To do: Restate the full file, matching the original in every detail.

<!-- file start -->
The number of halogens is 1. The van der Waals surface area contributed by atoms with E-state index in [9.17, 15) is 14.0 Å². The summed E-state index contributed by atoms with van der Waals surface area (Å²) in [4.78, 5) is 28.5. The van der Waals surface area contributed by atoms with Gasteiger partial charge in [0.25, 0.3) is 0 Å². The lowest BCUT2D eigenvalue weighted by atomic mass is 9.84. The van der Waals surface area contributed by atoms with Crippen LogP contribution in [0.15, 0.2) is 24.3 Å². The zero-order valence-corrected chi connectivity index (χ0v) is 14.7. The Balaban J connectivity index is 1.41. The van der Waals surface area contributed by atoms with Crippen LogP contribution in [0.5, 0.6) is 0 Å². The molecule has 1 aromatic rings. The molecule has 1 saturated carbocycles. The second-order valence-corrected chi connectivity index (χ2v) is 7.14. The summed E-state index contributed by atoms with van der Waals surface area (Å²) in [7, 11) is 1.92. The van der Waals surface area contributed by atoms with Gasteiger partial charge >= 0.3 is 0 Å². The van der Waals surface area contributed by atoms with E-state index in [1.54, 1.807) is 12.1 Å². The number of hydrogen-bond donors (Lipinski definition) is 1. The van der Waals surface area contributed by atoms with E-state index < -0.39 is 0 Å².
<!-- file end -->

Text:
The number of halogens is 1. The van der Waals surface area contributed by atoms with E-state index in [9.17, 15) is 14.0 Å². The summed E-state index contributed by atoms with van der Waals surface area (Å²) in [4.78, 5) is 28.5. The van der Waals surface area contributed by atoms with Gasteiger partial charge in [0.25, 0.3) is 0 Å². The lowest BCUT2D eigenvalue weighted by atomic mass is 9.84. The van der Waals surface area contributed by atoms with Crippen LogP contribution in [0.15, 0.2) is 24.3 Å². The zero-order valence-corrected chi connectivity index (χ0v) is 14.7. The Balaban J connectivity index is 1.41. The van der Waals surface area contributed by atoms with Crippen LogP contribution in [0.5, 0.6) is 0 Å². The molecule has 1 aromatic rings. The molecule has 1 saturated carbocycles. The second-order valence-corrected chi connectivity index (χ2v) is 7.14. The summed E-state index contributed by atoms with van der Waals surface area (Å²) in [7, 11) is 1.92. The van der Waals surface area contributed by atoms with Gasteiger partial charge >= 0.3 is 0 Å². The van der Waals surface area contributed by atoms with E-state index in [1.54, 1.807) is 12.1 Å². The number of hydrogen-bond donors (Lipinski definition) is 1. The van der Waals surface area contributed by atoms with E-state index < -0.39 is 0 Å².